In spring 2020, PHC awarded funding to support partnership and research projects focused on the following:

Status of Black Girls in Delaware

Funding will help support a multi-method study examining identity development, health awareness, healthy behaviors, barriers to physical activity, nutrition, social supports, and educational experiences for Black girls in Delaware aged 10-19. This study directly addresses health care disparities as they relate to Black girls in Delaware. Findings will be use by the Delaware Department of Health and Social Services and the Delaware Chapter of the National Coalition of 100 Black Women to inform the design
and provision of interventions and services for Black girls in Delaware.

Partners: National Coalition of 100 Black Women-DE, Delaware Department of Health and Social Services and Delaware State University

Funding awarded to: Dr. Sue Giancola and Dr. Tia Barnes, Center for Research in Education & Social Policy (CRESP)


Eviction, Homelessness and Health

Funding will support a study to assess the extent to which concentrations of eviction and homelessness occur in neighborhoods that also have high concentrations of health problems. Findings can be used to identify areas that are in pressing need of both housing and healthcare interventions, and would thereby facilitate planning for neighborhood-based interventions that could both address social determinants and direct correlates of specific health outcomes in particular areas.

Partners:  Moravian College and UD’s Center for Applied Demography and Social Research

Funding awarded to:  Dr. Steve Metraux, Center for Community Research and Service (CCRS)


Behavioral Health Supports for Mobile Health Program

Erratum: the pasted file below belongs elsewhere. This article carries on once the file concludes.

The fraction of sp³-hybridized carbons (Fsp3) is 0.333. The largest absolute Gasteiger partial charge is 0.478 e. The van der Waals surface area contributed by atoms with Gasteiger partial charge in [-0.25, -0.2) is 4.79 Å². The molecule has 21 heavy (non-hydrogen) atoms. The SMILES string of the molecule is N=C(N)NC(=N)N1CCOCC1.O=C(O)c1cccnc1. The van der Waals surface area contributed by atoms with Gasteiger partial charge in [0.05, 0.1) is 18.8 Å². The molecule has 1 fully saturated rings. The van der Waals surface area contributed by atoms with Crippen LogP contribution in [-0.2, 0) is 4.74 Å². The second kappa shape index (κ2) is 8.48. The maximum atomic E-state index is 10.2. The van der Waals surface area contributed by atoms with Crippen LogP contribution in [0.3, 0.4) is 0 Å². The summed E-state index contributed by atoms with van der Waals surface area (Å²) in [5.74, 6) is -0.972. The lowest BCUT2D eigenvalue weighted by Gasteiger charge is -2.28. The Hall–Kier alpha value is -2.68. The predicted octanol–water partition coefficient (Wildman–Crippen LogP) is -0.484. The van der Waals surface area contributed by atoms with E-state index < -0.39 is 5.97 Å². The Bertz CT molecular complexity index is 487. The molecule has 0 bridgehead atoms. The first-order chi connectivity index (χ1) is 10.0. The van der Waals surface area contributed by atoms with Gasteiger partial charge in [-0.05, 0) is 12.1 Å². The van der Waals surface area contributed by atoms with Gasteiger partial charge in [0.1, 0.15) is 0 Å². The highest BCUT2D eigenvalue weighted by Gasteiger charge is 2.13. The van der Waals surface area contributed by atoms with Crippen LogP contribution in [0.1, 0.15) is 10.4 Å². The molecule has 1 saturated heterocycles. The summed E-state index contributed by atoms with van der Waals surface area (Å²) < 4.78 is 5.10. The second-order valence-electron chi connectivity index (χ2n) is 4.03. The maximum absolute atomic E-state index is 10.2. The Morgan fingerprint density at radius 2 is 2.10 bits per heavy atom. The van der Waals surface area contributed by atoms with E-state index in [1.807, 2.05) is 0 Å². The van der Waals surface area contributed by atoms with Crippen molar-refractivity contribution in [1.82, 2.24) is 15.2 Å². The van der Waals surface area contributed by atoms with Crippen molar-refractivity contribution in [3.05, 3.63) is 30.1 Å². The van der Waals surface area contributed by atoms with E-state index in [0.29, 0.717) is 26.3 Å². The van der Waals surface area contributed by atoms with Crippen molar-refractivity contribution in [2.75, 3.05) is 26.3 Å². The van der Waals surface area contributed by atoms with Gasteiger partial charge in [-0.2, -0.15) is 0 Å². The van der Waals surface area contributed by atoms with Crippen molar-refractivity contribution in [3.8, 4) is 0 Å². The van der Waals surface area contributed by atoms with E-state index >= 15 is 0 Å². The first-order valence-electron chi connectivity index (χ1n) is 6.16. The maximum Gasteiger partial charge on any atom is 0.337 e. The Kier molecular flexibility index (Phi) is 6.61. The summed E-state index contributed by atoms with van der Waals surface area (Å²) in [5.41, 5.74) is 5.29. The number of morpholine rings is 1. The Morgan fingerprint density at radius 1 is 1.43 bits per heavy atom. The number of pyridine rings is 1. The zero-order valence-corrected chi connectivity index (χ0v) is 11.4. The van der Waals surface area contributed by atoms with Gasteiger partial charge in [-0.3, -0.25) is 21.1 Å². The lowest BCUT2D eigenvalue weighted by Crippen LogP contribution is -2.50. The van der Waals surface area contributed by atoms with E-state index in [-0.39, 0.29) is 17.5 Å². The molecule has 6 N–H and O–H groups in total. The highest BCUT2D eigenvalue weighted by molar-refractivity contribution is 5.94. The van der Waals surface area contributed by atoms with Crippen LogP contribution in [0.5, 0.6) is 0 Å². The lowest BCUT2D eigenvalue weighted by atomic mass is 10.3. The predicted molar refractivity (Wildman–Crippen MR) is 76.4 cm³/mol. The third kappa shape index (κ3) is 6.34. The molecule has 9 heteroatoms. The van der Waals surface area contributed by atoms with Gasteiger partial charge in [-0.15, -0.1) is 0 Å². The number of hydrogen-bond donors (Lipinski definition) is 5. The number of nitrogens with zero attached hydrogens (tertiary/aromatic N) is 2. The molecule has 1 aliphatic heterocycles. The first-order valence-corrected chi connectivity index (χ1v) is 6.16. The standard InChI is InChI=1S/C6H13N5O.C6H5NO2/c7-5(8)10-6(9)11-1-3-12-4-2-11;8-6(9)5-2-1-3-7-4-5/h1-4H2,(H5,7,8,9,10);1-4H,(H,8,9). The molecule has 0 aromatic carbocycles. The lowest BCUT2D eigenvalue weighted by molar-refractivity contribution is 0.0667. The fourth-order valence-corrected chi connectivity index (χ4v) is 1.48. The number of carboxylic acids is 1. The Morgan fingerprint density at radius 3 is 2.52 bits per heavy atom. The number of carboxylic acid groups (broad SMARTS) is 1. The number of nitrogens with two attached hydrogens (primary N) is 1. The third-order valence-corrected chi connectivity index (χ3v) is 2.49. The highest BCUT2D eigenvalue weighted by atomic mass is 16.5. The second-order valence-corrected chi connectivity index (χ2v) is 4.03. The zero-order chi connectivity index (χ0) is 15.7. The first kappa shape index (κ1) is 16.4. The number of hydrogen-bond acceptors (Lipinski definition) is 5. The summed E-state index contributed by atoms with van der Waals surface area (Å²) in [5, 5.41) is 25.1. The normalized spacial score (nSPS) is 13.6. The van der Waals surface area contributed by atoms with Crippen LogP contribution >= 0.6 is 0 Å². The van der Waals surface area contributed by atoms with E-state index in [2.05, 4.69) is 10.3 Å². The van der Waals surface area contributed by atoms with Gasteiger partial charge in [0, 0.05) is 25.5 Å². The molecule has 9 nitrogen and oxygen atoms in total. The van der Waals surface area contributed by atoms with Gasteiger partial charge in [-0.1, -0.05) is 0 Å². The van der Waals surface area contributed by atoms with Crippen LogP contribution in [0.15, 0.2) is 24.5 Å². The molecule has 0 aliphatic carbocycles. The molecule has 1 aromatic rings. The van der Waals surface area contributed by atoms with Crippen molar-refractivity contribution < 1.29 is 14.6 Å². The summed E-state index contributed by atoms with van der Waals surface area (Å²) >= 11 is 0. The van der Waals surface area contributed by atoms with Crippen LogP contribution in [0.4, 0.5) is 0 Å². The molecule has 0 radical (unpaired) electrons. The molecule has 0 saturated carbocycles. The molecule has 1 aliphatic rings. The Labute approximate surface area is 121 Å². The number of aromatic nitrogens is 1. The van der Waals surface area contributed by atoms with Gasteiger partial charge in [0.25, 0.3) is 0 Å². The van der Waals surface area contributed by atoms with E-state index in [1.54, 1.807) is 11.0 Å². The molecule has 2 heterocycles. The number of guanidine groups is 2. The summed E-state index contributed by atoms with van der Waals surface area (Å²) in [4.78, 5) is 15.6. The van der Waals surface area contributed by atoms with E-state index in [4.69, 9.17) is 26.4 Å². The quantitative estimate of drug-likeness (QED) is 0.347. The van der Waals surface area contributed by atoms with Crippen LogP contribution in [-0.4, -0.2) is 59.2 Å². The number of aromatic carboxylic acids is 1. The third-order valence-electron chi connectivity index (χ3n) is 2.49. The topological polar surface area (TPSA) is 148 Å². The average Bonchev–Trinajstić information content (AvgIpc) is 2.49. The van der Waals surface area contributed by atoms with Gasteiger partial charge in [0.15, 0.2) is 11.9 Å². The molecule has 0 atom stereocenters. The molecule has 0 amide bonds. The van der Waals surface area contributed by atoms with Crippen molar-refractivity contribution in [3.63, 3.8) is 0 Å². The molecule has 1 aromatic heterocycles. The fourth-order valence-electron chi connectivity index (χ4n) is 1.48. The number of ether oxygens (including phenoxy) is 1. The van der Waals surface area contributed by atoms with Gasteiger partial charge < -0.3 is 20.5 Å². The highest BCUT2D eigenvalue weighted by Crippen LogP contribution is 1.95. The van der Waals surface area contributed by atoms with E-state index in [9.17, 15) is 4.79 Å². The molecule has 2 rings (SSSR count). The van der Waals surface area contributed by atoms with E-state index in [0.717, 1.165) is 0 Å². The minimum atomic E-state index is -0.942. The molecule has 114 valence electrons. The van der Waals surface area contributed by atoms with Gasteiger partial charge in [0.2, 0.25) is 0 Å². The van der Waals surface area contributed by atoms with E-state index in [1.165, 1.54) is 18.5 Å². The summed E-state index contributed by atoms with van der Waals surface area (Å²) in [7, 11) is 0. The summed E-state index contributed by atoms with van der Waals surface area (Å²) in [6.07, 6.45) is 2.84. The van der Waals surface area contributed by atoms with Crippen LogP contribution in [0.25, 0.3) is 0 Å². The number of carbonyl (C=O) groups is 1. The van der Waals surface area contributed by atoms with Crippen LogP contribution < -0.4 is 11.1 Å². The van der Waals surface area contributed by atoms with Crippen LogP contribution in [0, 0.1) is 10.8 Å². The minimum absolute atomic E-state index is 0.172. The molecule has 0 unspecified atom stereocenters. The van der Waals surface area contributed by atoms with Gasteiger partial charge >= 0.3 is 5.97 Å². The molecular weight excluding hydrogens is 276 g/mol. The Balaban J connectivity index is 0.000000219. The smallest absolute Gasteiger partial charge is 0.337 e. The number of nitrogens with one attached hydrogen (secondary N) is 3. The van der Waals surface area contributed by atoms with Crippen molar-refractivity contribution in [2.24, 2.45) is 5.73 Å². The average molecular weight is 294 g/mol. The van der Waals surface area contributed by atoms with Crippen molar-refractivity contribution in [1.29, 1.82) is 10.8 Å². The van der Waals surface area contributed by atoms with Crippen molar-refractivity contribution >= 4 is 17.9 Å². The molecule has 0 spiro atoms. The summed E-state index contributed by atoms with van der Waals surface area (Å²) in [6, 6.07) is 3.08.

Funding supports the design of a behavioral health and wellness screening program to be implemented at community locations through the Mobile Health Program. Behavioral health staff will include undergraduate and/or graduate student support with supervision from a licensed clinical psychologist.

Partners:  Mobile Health Program (including their 9 community partners)

Funding awarded to:  Dr. Briana Haut, Center for Training, Evaluation, and Community Collaboration (C-TECC)

Suicide prevention peer support program for students and young adults

This project integrates multiple community and university partners whose efforts align to collectively support the behavioral health needs of young adults residing in the local Newark Community; this includes high school, college and young professionals.  The initiative consists of 3 components which include; Specialized Peer Training through the University’s College of Health Sciences (CHS), peer support and referral services through Sean’s House/The SL24 Foundation, and, development and integration of a behavioral health referral and information exchange network through CHS contracted vendor, Patient Sortal.  The Project’s goal will be to connect this underserved, vulnerable population to the right type and the right level of behavioral health supports at the right time.

The hub for the project’s service provision, will be Sean’s House, conveniently located on Main Street in Newark and is scheduled for a grand opening on September 24, 2020.  Sean’s House will stand for—and with—all in the community who are in need of help or who wish to help young adults struggling with behavioral health issues. Sean’s House will offer an inviting, non-intimidating, safe space for young adults to access behavioral health support and resources, free of charge.  The SL24 Foundation and the University’s College of Health Sciences will partner to create a unique evidence based model of peer based services and will offer scholarship to University doctoral students in exchange for project involvement.

This award helps fund the peer training aspect of this endeavor. The Mental Health Association (MHA) and the CHS School of Nursing will adapt the state’s existing Certified Peer Training Program to create a highly specialized peer training program targeted to the unique needs of young adults.  Graduates of the UD Student Peer Training Program will receive a Certificate of Completion and will acquire tools and skills that will allow them to contribute to both the UD Campus, Sean’s House, and the surrounding community in a meaningful and “much needed” way.  University stakeholders will develop scientifically based outcome measures and will engage in activities geared toward creating a sustainable model that other campus communities can emulate.

Partners:  Peer 24, Sean’s House, Mental Health Association, Patient Sortal, College of Health Sciences

Funding awarded to: Marimargaret Fischer, MSN, RN, School of Nursing